[Advaita-l] j~nAna, aj~nAna and sarvaj~natvam
rkmurthy at gmail.com
Thu Aug 11 03:50:44 CDT 2011
On 9 August 2011 22:34, Rajaram Venkataramani <rajaramvenk at gmail.com> wrote:
> RV: Yes. I am not saying that a jiva becomes a particular form of Isvara
> when he becomes Brahman, he does become Isvara, devoid of attributes. There
> is nothing that is known or unknown to Him because He is the Self of all.
> cannot say that water is distinct from the ocean or the wave either.
The j~nAnI understands his svarUpa to be brahman by seeing through his
jIvatvam as mithyA (and likewise he also sees Ishvara's Ishvaratvam as
mithyA, a tree's treeness as mithyA and so forth). The jIva is not the self
of all, brahman is. But brahman is not a knower, the jIva is. I hope you see
Technically, the jIva who sees his jIvatvam as mithyA can even be wrong on
vyavahAra specifics. It does not affect his brahmaj~nAna in any way because
vyavahAra itself is mithyA. Please note also that knowerhood is mithyA and
brahman is not a knower.
When avidyA is destroyed, the concept of visheSha aj~nAna is rendered
meaningless because pramAtRtvam itself is seen to be mithyA. A brahmaj~nAnI
will not identify with the mithyA pramAtA and be upset by, say, his lack of
knowledge of Chinese. It does not mean that the mithyA pramAtA should have
no visheSha aj~nAna-s left.
Just as the brahmaj~nAnI does not expect his mithyA sharIra to be disease
free, he does not expect the mithyA pramAtA to know every specific thing in
Just as the sharIra as mithyA, so is the disease. Just as the pramAtA is
mithyA, so are the specifics known or unknown to the pramAtA. Knowing more
specifics in vyavahAra adds nothing to his sarvaj~natva, and knowing fewer
specifics subtracts nothing from his sarvaj~natva because all such specifics
The dRk-dRshya-viveka says:
asti bhAti priyaM rUpaM nAma chetyaMshapa~nchakam
Adya traya brahma rUpam jagadrUpam tato dvayam
The first 3 factors (asti bhAti priyaM) pertain to brahman and are therefore
The remaining two factors (rUpa and nAma) pertain to the world and are
nAma-rUpa implies distinctions and sarvAtmabhAva implies seeing distinctions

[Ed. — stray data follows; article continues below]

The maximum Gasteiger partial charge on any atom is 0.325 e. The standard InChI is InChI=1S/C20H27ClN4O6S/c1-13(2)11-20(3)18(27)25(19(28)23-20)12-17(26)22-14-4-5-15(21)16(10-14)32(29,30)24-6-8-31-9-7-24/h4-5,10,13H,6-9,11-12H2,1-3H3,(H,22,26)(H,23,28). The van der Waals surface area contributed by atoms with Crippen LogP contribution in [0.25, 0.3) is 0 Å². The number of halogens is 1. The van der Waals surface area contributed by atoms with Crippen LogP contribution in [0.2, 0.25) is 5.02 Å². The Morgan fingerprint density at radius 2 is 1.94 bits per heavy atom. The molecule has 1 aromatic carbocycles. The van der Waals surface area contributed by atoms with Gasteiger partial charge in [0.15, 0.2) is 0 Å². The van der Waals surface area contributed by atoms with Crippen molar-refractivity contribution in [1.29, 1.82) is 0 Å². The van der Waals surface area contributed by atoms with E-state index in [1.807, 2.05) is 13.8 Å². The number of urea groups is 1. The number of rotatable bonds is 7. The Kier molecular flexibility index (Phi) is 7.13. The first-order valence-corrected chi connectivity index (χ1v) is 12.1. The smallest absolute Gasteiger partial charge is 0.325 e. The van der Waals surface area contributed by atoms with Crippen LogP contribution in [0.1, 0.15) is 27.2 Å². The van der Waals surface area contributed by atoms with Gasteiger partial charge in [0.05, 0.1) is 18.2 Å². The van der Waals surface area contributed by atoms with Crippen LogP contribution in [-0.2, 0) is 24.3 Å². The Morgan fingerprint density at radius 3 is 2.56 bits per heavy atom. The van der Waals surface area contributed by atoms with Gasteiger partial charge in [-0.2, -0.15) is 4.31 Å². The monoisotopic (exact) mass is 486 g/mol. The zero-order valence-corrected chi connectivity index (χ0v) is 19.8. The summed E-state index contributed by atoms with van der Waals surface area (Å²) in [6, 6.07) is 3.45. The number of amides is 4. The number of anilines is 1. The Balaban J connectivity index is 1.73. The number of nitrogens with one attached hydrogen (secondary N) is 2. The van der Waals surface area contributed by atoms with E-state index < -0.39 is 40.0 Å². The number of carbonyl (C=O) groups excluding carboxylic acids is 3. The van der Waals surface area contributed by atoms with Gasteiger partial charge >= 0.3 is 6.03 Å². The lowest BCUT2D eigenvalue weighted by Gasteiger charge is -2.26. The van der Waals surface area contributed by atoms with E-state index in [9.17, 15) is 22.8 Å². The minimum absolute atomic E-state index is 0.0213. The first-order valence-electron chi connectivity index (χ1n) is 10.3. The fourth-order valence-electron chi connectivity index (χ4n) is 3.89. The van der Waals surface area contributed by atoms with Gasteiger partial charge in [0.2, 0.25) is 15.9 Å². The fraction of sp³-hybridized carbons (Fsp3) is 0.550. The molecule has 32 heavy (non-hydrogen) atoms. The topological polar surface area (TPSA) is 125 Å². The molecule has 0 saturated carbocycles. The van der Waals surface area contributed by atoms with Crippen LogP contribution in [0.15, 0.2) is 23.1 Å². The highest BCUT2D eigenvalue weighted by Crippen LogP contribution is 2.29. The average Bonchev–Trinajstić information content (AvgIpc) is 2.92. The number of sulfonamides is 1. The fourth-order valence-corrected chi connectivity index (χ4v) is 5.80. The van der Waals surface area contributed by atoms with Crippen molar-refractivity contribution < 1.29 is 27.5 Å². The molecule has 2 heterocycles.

If one insists that a brahmaj~nAnI should know all specific details of
vyavahAra then the whole idea that mukti can be obtained through mithyAtva
nishchaya regarding the pramAtA and nAmarUpa is rendered meaningless.
> RV: I am sorry but it only means that. If it is undifferentiated knowledge
> or non-dual knowledge, it is called jnapti or advaya jnanam. With reference
> to Isvara, when we say He is sarvajna, Sankara clearly says it is an
> attribute due to maya (BSBh 2.1.14).
It has been explained that a sarvaj~na is one who has brahmaj~nAnam.
Generally, the term sarvaj~na is applied to Ishvara and not to brahman. We
don't say that (nirvisheSha) brahman is a sarvaj~na, as brahman is
j~nanasvarUpa and not a knower.
Ishvara is brahman with the upAdhi of mAyA, and so when we talk of Ishvara
mAyA is already admitted. Of course, Ishvara is unaffected by mAyA in a
manner analogous to a brahmaj~nAnI being unaffected by avidyA. In that
sense, Ishvara is sarvaj~na and so is a brahmaj~nAnI. But Ishvara in the
sense of the samaShTi is also a sarvavid (knower of all vyavahAra specifics)
which is a different point. Attains brahmaj~nAna is not going to turn a jIva
into a sarvavid.
I don't want to comment on AchArya madhusUdana's works without a proper
investigation. However, what I have written above is the general position of
> RV: Yes. But if he is just expressing his opinion based on his knowledge of
> subject, grammar and words, his ideas will have errors. And erroneous
> knowledge is not beneficial and sometimes dangerous for blind followers.
> Sastras are beneficial because they are the eternal truths. In the same way
> an acharya's words are valuable becausethey are devoid of faults. We have
> examples of faultless presentation in Sankara and Madhusudana, for example.
A brahmaj~nAnI, by definition, has no doubt that he is nitya mukta. So there
is no scope for error here. But to teach this, he also needs to know the
method of the shAstra including grammar etc, which is why the tradition
emphasizes that the guru must be both shrotriya and brahmaniShTha. If every
brahmaj~nAnI knew the method of the shAstra, there would be no need to
emphasize shrotriyatva separately.
Regarding 'faultless' presentation, strictly speaking, 'faultlessness' is
ascribed only to the apauruSheya shruti and even there the interpretation
can be faulty. Within the saMpradAya, AchArya-s may disagree with each other
and occasionally even point out durukta-s. Indeed, the very fact that the
saMpradAya is willing to recognize durukta-s, albeit on extremely rare
occasions, shows that the tradition itself does not expect brahmaj~nAnI-s to
be accurate on all specifics of vyavahAra.
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